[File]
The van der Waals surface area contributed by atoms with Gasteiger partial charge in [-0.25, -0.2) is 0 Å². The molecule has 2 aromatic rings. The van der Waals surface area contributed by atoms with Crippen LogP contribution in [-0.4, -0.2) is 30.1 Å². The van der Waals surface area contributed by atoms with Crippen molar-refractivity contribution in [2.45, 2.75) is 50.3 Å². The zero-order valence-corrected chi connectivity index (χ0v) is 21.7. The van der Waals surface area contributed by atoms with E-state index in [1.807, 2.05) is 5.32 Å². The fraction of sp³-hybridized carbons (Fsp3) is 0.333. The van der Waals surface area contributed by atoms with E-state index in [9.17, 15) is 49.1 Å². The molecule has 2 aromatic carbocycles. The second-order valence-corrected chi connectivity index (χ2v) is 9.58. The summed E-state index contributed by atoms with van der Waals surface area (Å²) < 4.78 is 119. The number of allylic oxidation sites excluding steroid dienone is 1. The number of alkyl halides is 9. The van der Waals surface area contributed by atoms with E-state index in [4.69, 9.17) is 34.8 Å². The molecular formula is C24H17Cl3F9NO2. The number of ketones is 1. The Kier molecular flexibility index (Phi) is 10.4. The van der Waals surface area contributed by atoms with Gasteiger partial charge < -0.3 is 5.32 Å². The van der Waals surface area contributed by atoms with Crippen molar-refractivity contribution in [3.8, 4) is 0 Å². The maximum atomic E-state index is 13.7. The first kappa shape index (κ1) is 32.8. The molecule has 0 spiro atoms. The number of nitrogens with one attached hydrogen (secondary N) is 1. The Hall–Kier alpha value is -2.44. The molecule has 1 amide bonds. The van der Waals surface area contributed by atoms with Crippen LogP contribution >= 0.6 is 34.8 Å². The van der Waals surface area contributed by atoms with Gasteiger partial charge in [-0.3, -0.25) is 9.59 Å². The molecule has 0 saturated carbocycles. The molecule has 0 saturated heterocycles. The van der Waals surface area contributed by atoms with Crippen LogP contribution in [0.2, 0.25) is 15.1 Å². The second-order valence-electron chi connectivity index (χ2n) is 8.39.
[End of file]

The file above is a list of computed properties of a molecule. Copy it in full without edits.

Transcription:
The van der Waals surface area contributed by atoms with Gasteiger partial charge in [-0.25, -0.2) is 0 Å². The molecule has 2 aromatic rings. The van der Waals surface area contributed by atoms with Crippen LogP contribution in [-0.4, -0.2) is 30.1 Å². The van der Waals surface area contributed by atoms with Crippen molar-refractivity contribution in [2.45, 2.75) is 50.3 Å². The zero-order valence-corrected chi connectivity index (χ0v) is 21.7. The van der Waals surface area contributed by atoms with E-state index in [1.807, 2.05) is 5.32 Å². The fraction of sp³-hybridized carbons (Fsp3) is 0.333. The van der Waals surface area contributed by atoms with E-state index in [9.17, 15) is 49.1 Å². The molecule has 2 aromatic carbocycles. The second-order valence-corrected chi connectivity index (χ2v) is 9.58. The summed E-state index contributed by atoms with van der Waals surface area (Å²) < 4.78 is 119. The number of allylic oxidation sites excluding steroid dienone is 1. The number of alkyl halides is 9. The van der Waals surface area contributed by atoms with E-state index in [4.69, 9.17) is 34.8 Å². The molecular formula is C24H17Cl3F9NO2. The number of ketones is 1. The Kier molecular flexibility index (Phi) is 10.4. The van der Waals surface area contributed by atoms with Gasteiger partial charge < -0.3 is 5.32 Å². The van der Waals surface area contributed by atoms with Crippen molar-refractivity contribution in [3.8, 4) is 0 Å². The maximum atomic E-state index is 13.7. The first kappa shape index (κ1) is 32.8. The molecule has 0 spiro atoms. The number of nitrogens with one attached hydrogen (secondary N) is 1. The Hall–Kier alpha value is -2.44. The molecule has 1 amide bonds. The van der Waals surface area contributed by atoms with Crippen LogP contribution >= 0.6 is 34.8 Å². The van der Waals surface area contributed by atoms with Gasteiger partial charge in [-0.3, -0.25) is 9.59 Å². The molecule has 0 saturated carbocycles. The molecule has 0 saturated heterocycles. The van der Waals surface area contributed by atoms with Crippen LogP contribution in [0.2, 0.25) is 15.1 Å². The second-order valence-electron chi connectivity index (χ2n) is 8.39.